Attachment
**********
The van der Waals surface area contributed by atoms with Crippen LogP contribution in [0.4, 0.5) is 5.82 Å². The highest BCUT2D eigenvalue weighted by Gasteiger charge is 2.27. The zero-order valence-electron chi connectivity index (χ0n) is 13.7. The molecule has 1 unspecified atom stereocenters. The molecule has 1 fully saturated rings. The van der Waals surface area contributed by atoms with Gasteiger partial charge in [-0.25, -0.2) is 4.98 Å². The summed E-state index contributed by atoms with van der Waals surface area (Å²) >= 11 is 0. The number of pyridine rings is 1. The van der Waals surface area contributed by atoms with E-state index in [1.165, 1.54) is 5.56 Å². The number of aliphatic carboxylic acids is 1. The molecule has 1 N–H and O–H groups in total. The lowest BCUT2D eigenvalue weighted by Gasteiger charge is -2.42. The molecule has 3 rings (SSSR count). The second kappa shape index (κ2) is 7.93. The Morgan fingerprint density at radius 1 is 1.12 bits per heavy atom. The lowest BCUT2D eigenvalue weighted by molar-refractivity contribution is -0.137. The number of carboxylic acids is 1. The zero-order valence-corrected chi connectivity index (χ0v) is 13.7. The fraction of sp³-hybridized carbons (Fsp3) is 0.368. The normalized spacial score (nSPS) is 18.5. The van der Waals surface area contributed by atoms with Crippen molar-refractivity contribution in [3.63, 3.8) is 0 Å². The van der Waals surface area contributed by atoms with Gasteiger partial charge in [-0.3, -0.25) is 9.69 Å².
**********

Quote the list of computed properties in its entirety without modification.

The van der Waals surface area contributed by atoms with Crippen LogP contribution in [0.4, 0.5) is 5.82 Å². The highest BCUT2D eigenvalue weighted by Gasteiger charge is 2.27. The zero-order valence-electron chi connectivity index (χ0n) is 13.7. The molecule has 1 unspecified atom stereocenters. The molecule has 1 fully saturated rings. The van der Waals surface area contributed by atoms with Gasteiger partial charge in [-0.25, -0.2) is 4.98 Å². The summed E-state index contributed by atoms with van der Waals surface area (Å²) >= 11 is 0. The number of pyridine rings is 1. The van der Waals surface area contributed by atoms with E-state index in [1.165, 1.54) is 5.56 Å². The number of aliphatic carboxylic acids is 1. The molecule has 1 N–H and O–H groups in total. The lowest BCUT2D eigenvalue weighted by Gasteiger charge is -2.42. The molecule has 3 rings (SSSR count). The second kappa shape index (κ2) is 7.93. The Morgan fingerprint density at radius 1 is 1.12 bits per heavy atom. The lowest BCUT2D eigenvalue weighted by molar-refractivity contribution is -0.137. The number of carboxylic acids is 1. The zero-order valence-corrected chi connectivity index (χ0v) is 13.7. The fraction of sp³-hybridized carbons (Fsp3) is 0.368. The normalized spacial score (nSPS) is 18.5. The van der Waals surface area contributed by atoms with Crippen molar-refractivity contribution in [3.63, 3.8) is 0 Å². The van der Waals surface area contributed by atoms with Gasteiger partial charge in [-0.3, -0.25) is 9.69 Å².